It has been rumoured by many and mentioned by Google since late last year that the speed of a website is a very important factor. It should come as no surprise then, that Google made the official announcement that they are including a new signal into their search ranking algorithms: site speed.
Simply put, site speed reflects how quickly a website responds to a web request. The speed of a website (time that it takes to load) is very important, to all Internet users and specifically, site owners.
Google says that their users place a lot of value in speed and after doing some internal studies they have found that if they slow users down [on Google.com] thay have seen less engagement. They have come to the conclusion that users love fast sites and that a faster web is a good thing for everyone.
Faster sites create happy users, improves user experience and reduces operating costs. If a site responds slowly, visitors spend less time there.
This is enough motivation for Google and why site speed is taken into account in search rankings.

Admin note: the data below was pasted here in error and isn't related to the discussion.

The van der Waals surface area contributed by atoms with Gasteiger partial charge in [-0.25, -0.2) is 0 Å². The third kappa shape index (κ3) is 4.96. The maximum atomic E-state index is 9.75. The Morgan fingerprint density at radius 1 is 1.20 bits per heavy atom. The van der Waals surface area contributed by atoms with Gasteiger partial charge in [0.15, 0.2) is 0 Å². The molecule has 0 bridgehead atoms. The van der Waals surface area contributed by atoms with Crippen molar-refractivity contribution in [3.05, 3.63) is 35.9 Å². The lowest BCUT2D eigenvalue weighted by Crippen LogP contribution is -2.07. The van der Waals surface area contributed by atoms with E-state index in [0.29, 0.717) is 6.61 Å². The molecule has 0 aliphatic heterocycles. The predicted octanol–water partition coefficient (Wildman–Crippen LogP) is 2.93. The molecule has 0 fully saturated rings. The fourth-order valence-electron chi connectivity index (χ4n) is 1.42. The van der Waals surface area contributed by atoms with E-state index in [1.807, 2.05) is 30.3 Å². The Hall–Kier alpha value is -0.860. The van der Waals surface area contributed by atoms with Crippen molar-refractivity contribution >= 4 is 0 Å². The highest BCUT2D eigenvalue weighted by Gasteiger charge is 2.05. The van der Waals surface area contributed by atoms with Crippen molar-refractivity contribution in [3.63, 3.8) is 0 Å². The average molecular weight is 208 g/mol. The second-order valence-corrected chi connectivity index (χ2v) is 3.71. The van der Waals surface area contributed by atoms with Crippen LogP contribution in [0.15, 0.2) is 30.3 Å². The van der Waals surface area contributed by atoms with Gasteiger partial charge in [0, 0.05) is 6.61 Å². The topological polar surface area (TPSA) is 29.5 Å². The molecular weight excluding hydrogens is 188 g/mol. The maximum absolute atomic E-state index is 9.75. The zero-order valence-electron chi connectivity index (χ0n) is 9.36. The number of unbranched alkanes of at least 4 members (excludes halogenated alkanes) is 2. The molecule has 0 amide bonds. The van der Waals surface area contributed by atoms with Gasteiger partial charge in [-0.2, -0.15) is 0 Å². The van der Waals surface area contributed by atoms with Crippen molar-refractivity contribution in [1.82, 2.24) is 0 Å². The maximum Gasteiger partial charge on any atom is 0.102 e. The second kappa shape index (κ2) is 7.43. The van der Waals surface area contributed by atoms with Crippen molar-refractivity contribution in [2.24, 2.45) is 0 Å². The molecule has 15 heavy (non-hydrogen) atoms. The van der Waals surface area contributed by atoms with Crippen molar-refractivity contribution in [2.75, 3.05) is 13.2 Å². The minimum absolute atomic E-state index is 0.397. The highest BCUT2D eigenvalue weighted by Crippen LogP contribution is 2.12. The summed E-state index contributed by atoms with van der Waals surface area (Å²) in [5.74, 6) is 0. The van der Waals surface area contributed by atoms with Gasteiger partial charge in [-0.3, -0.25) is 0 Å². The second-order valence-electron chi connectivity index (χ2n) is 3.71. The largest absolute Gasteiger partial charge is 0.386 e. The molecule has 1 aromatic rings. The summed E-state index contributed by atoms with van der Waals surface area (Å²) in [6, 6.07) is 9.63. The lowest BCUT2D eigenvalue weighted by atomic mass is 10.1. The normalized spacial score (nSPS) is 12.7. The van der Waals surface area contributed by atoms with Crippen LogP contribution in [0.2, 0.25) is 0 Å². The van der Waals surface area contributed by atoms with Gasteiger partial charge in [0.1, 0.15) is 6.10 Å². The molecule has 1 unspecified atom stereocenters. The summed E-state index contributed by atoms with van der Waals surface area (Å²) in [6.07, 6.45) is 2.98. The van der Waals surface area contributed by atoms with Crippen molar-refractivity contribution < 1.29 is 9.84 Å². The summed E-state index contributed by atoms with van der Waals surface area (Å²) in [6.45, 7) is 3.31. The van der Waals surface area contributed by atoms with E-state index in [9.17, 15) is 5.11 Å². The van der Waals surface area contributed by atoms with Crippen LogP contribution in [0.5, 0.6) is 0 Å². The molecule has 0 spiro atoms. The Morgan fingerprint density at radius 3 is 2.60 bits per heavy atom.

How does Google measures page speed?
There are two primary ways Google will measure page speed:
- How a page responds to Googlebot
- Load time as measured by the Google Toolbar
Tools for you to test your site’s speed
If you are a site owner or webmaster, here are some free tools that you can use to evaluate the speed of your site:
- Page Speed, an open source Firefox/Firebug add-on that evaluates the performance of web pages and gives suggestions for improvement.
- YSlow, a free tool from Yahoo! that suggests ways to improve website speed.
- WebPagetest shows a waterfall view of your pages’ load performance plus an optimization checklist.
- In Webmaster Tools, Labs > Site Performance shows the speed of your website as experienced by users around the world as in the chart below. We’ve also blogged about site performance.
- Many other tools on code.google.com/speed.
According to Google, site speed is a new signal and it does not carry as much weight as the relevance of a page. They are saying that currently there are fewer than 1% of search queries affected by the site speed signal and that the signal for site speed only applies for visitors searching in English on Google.com.
Your site may, or may not, be affected, but it is widely suggested that you start looking at your site’s speed to improve your ranking in search engines and improve everyone’s experience on the Internet.